I just paid off a lot of my credit card debt. When will I see it take effect on my credit report?
Congratulations! Paying off your debts is the most important step in reestablishing your credit history.
How to Update the Balance
Lenders, including credit card providers, usually update your account information once a month. For that reason, we suggest you allow a minimum of 30 days and up to 45 days for the new balance to be reported.
However, the updates could be made much sooner depending on how soon after receiving the payments the lender reported the new account details. If the payments were received close to the end of the billing cycle, the updates could be reported quickly. If the payments were made at the beginning of the billing cycle, it will take longer.
Improving Your Credit History
There are many factors that go into credit scoring, but the two most important are payment history and utilization rate, sometimes called a balance-to-limit ratio. The lower your utilization rate, the better for your scores.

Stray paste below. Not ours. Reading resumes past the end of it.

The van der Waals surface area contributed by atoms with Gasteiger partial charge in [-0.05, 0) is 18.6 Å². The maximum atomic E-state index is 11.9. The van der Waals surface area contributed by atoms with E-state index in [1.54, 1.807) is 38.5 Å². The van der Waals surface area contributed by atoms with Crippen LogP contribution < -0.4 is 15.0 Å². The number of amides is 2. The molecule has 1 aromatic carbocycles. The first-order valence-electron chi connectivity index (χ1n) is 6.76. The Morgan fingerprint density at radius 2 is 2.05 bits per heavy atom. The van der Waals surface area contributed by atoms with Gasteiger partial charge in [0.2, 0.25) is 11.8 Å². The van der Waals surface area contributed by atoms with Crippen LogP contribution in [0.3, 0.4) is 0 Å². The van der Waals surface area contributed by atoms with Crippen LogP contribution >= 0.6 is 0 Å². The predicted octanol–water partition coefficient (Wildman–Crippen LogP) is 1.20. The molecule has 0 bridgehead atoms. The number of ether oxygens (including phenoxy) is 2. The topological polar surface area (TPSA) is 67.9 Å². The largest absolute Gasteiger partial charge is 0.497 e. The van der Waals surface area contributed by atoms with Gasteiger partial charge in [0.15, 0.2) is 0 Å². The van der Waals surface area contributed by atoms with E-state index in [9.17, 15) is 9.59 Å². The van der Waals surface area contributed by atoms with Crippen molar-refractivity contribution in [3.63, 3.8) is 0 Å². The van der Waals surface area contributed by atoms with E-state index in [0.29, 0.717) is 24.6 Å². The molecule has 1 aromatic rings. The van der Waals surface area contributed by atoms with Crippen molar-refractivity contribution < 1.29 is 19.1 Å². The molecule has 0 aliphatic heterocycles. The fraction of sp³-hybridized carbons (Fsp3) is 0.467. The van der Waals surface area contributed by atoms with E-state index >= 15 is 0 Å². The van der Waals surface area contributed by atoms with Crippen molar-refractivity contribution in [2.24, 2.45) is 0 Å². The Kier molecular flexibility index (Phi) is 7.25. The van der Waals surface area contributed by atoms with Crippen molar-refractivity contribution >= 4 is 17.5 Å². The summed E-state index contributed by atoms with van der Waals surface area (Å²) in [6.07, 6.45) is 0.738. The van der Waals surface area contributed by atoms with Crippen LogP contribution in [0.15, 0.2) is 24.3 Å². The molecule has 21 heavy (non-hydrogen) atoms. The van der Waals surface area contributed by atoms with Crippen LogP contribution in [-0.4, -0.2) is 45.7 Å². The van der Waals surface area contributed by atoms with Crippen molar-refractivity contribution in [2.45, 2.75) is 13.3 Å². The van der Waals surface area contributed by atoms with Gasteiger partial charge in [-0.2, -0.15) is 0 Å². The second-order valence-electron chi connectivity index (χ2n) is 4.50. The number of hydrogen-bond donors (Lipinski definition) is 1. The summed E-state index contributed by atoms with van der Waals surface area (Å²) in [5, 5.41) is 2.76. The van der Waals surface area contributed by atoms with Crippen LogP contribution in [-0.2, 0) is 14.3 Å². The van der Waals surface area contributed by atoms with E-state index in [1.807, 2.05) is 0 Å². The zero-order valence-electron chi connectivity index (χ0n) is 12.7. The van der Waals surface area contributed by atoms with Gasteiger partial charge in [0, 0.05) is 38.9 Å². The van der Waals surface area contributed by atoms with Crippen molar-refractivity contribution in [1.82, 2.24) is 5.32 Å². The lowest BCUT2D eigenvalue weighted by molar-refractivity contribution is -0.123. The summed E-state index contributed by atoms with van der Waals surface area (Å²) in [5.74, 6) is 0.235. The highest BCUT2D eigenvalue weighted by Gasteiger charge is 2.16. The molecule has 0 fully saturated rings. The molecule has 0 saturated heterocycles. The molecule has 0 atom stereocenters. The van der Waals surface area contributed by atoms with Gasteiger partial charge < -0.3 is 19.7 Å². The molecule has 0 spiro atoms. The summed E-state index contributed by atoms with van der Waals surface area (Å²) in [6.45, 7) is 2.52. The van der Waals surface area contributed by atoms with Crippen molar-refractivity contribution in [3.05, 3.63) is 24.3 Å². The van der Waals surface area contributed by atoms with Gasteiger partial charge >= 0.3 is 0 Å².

I encourage you to continue using your credit card each month, keeping your balance well below your limit and making every payment on time. The lower your credit card balances, the lower your utilization rate, and it's best to pay your balance in full each month. This ensures that you won't be spending money on interest fees and accumulating credit card debt.
That current and careful usage demonstrates that you can now manage credit very well and helps your credit scores.
Pay Off Any Past Due Debts
In addition to paying off your credit card debt, make sure all other accounts on your credit report are current. If you have any past due debts, paying them off is key to rehabilitating your credit scores.
Utility and Cell Phone Payments Can Help Improve Scores
Experian also now offers a free tool called Experian Boost™† ™† that can help you increase your FICO scores instantly by adding your monthly utility and cell phone payments to your credit report. This is especially helpful if you have a thin credit file or scores below 680. A thin credit file is defined as fewer than five credit accounts.
Thanks for asking,
Jennifer White, Consumer Education Specialist